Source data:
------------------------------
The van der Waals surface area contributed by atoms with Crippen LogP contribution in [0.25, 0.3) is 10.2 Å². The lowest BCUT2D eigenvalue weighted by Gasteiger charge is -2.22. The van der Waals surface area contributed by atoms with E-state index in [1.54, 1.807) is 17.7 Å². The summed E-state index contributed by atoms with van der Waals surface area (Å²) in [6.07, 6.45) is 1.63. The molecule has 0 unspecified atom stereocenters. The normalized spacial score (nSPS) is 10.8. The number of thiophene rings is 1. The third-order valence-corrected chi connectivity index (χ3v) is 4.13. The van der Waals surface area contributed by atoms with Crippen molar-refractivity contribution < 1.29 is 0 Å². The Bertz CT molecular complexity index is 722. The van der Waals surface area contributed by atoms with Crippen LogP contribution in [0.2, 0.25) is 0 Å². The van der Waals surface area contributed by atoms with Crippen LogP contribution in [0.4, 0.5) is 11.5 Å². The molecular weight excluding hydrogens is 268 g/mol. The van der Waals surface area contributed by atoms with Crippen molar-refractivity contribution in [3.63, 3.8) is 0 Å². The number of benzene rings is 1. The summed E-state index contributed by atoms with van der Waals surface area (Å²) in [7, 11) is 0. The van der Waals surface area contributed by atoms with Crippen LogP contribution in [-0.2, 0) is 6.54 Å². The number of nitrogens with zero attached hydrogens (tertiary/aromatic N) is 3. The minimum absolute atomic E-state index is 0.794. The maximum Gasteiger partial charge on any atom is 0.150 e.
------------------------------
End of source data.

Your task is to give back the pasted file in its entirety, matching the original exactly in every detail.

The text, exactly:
The van der Waals surface area contributed by atoms with Crippen LogP contribution in [0.25, 0.3) is 10.2 Å². The lowest BCUT2D eigenvalue weighted by Gasteiger charge is -2.22. The van der Waals surface area contributed by atoms with E-state index in [1.54, 1.807) is 17.7 Å². The summed E-state index contributed by atoms with van der Waals surface area (Å²) in [6.07, 6.45) is 1.63. The molecule has 0 unspecified atom stereocenters. The normalized spacial score (nSPS) is 10.8. The number of thiophene rings is 1. The third-order valence-corrected chi connectivity index (χ3v) is 4.13. The van der Waals surface area contributed by atoms with Crippen molar-refractivity contribution < 1.29 is 0 Å². The Bertz CT molecular complexity index is 722. The van der Waals surface area contributed by atoms with Crippen LogP contribution in [0.2, 0.25) is 0 Å². The van der Waals surface area contributed by atoms with Crippen LogP contribution in [0.4, 0.5) is 11.5 Å². The molecular weight excluding hydrogens is 268 g/mol. The van der Waals surface area contributed by atoms with Crippen molar-refractivity contribution in [3.63, 3.8) is 0 Å². The number of benzene rings is 1. The summed E-state index contributed by atoms with van der Waals surface area (Å²) in [7, 11) is 0. The van der Waals surface area contributed by atoms with Crippen LogP contribution in [-0.2, 0) is 6.54 Å². The number of nitrogens with zero attached hydrogens (tertiary/aromatic N) is 3. The minimum absolute atomic E-state index is 0.794. The maximum Gasteiger partial charge on any atom is 0.150 e.